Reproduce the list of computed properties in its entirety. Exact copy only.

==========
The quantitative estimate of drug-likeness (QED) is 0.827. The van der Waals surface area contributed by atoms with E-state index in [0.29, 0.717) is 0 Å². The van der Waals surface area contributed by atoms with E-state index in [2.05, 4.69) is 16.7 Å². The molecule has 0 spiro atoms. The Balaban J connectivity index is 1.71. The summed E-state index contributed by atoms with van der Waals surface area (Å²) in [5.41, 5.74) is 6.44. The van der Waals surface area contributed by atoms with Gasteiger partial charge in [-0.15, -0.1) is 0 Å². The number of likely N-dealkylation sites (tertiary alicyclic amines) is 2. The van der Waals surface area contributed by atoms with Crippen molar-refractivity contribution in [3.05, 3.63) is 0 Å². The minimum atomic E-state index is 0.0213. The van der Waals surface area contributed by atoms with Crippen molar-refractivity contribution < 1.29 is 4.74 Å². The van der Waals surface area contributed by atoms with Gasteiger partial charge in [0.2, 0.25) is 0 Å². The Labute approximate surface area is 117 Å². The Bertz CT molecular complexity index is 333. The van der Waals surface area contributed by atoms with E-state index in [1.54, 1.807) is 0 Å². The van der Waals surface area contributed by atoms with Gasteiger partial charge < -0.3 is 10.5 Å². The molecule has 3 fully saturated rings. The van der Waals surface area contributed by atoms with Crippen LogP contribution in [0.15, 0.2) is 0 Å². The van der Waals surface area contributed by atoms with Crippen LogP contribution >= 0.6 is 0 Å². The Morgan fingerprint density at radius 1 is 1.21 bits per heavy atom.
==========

The quantitative estimate of drug-likeness (QED) is 0.827. The van der Waals surface area contributed by atoms with E-state index in [0.29, 0.717) is 0 Å². The van der Waals surface area contributed by atoms with E-state index in [2.05, 4.69) is 16.7 Å². The molecule has 0 spiro atoms. The Balaban J connectivity index is 1.71. The summed E-state index contributed by atoms with van der Waals surface area (Å²) in [5.41, 5.74) is 6.44. The van der Waals surface area contributed by atoms with Gasteiger partial charge in [-0.15, -0.1) is 0 Å². The number of likely N-dealkylation sites (tertiary alicyclic amines) is 2. The van der Waals surface area contributed by atoms with Crippen molar-refractivity contribution in [3.05, 3.63) is 0 Å². The minimum atomic E-state index is 0.0213. The van der Waals surface area contributed by atoms with Crippen molar-refractivity contribution < 1.29 is 4.74 Å². The van der Waals surface area contributed by atoms with Gasteiger partial charge in [0.2, 0.25) is 0 Å². The Labute approximate surface area is 117 Å². The Bertz CT molecular complexity index is 333. The van der Waals surface area contributed by atoms with E-state index in [1.54, 1.807) is 0 Å². The van der Waals surface area contributed by atoms with Gasteiger partial charge < -0.3 is 10.5 Å². The molecule has 3 fully saturated rings. The van der Waals surface area contributed by atoms with Crippen LogP contribution in [0.15, 0.2) is 0 Å². The van der Waals surface area contributed by atoms with Crippen LogP contribution >= 0.6 is 0 Å². The Morgan fingerprint density at radius 1 is 1.21 bits per heavy atom.